Abstract for a paper forthcoming in the Oxford Philosophical Concepts series on 'Body'.
Sometime in the 1920s, the French Catholic missionary and ethnographer Maurice Leenhardt found himself in conversation with a Melanesian acquaintance named Boesoou. Leenhardt suggested that as a result of contact with Europeans, the Kanaks of Melanesia had been introduced in their thinking to the notion of spirit. Boesoou protested: "Spirit? Bah! You didn't bring us spirit. We already knew about the existence of spirit. We always acted in accordance with spirit. What you brought is the body."
Why, now, does Boesoou's observation strike us as counterintuitive? We seem to suppose that, whereas our mental faculties are something that need to be discovered through a process of reflection, undertaken only by adults, or by the learned, or by members of certain 'advanced' cultures, our embodiment is something immediate, certain, and obvious to any sentient creature, even those presumed to be incapable of reflection.
Yet it may be that the order of obviousness here is not simply dictated by our primary experience, but rather is conditioned by what we might identify as a historical ontology: the history of the way people talk about the basic elements of reality. But what, we may ask in turn, would it be like to be born into a different ontological legacy, such as the Melanesian, in which, if Boesoou is to be believed, the notion of one's own embodiment does not arise? Could it really be that under these circumstances one would not even notice one's own embodiment? Now of course there are Melanesian words for 'hand' and 'foot' and 'torso', and no one wants to say that until the missionaries came the Kanaks never noticed that they were be-torsoed, be-footed, etc. The suggestion seems to be rather that it was an imported European idea, whatever the evangelists may have wanted to teach about the immortal and saveable soul, that beings are as it were made up out of body parts integrated into a whole, physical self.
Here is not of course the place to provide any new interpretation of Melanesian ethnographic data, but by beginning with a view from outside the main tradition that will concern us in this paper, we might be in an improved position to make sense of those philosophical theories that have emerged in Western philosophy that seem outlandish or counterintuitive to most today, and that have as their core claim the idea that the body is in some way or other a result of spiritual activity, and that it is this activity that is most closely associated with the self. Embodiment, we are now well positioned to see, is not simply given. Every human being experiences him or herself as outfitted with some minimal set of parts --hands, torso, etc.--, but these can just as easily be conceptualized as flowing from spiritual activity, as the congealing of potentiality for the execution of a function, or as resulting in some other way from an ontologically more basic, non-bodily reality.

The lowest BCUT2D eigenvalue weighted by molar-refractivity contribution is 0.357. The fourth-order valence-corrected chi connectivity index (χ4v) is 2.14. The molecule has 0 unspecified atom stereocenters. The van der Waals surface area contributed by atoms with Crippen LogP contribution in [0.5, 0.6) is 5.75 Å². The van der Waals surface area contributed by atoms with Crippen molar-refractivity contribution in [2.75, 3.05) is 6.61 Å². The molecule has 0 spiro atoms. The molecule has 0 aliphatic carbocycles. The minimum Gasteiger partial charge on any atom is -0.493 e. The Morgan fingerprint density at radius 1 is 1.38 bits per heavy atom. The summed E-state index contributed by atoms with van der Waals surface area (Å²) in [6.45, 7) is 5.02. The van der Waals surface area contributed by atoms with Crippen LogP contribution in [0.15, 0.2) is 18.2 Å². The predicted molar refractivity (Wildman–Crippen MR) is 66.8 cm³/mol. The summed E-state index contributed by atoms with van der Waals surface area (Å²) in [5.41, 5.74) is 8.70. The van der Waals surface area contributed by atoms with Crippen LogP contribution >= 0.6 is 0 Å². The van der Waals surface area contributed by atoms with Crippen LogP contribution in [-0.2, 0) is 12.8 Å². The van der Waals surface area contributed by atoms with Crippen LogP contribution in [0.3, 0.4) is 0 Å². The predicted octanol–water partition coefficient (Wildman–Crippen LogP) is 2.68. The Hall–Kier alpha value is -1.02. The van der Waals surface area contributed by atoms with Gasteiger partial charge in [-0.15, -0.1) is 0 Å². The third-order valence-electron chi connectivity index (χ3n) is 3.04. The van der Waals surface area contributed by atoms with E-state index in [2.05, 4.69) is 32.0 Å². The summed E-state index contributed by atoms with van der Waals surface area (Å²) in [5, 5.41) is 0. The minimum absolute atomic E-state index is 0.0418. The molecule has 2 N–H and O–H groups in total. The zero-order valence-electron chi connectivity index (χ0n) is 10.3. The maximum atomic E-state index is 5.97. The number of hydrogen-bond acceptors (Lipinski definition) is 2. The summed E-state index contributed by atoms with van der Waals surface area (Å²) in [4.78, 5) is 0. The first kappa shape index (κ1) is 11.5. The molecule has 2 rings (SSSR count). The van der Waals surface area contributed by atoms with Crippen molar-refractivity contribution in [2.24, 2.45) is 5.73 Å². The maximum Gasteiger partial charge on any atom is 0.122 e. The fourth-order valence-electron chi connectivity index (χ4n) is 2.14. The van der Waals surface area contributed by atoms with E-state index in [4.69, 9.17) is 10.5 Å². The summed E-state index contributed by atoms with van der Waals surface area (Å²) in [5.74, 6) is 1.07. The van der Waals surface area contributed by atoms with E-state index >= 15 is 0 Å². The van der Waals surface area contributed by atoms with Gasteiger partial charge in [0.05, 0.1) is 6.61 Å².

From here, in turn, we are able to gain a new perspective on the history of dualism as it developed in modern Western philosophy: what was at stake, philosophically, in its initial formulation, and what motivated the vigorous resistance to it. It may be that what was truly novel and upsetting in the initial formulations of modern dualism was not that it posited a contrast between interior and exterior aspects of self (here, in spite of a certain fashionable habit of seeing this as a recent invention, in fact the ethnographic record suggests that such a contrast is extremely widespread), but rather that it gave an unprecedented account of body as ontologically separable from an immaterial principle more correctly identified with the self. On this account, body comes to be strongly associated with matter, even if a conceptual distinction remains between the two; body is that portion of the matter available in the world that is brought together and organized in the service of some individual soul. This contrasts sharply with the understanding of body as a metaphysical principle sharply contrasting with matter, and closely associated with spirit-- where body, that is, is seen as the exterior unfolding or expression of the activity of spirit. When we come to see such an understanding as, so to speak, the default view of what constitutes a human being, and more generally a living being, we are in a position to better understand modern resistance to dualism, and to place the philosophy of a figure such as G. W. Leibniz --who precisely saw body as an expression of the activity of immaterial entities-- in its proper historical context, and to connect it back up with what may very well be the mainstream of human thinking, from Melanesia to Europe and from antiquity to the 17th century, about the nature of embodiment.
In this paper, then, I would like to argue that what we think of as the modern separation of body and soul --that is, the advent of dualism-- might be better understood as a key moment in the historical ontology of embodiment, as the moment of the rise of the body as a free-standing ontological principle, one that would come to be seen as given, as an indubitable feature of what it is to be a self at all, only as a result of this rise. Necessarily, the discussion will proceed at a high level of generality, but I would like to keep it focused by using the body theory of Leibniz as a sort of leitmotif throughout the discussion of the larger philosophical question at hand. I will argue, in particular, that what appears to us as Leibniz's deviation from everyday ways of thinking about reality is in fact only a consequence of the recent success of a creaturely ontology that can quickly appear, with just a bit of distance of the sort we are invited to take by Boesoou, both highly implausible and historically deviant.
 Maurice Leenhardt, Do kamo. la personne et le mythe dans le monde mélanésien, Paris, Gallimard, 1947, p. 212.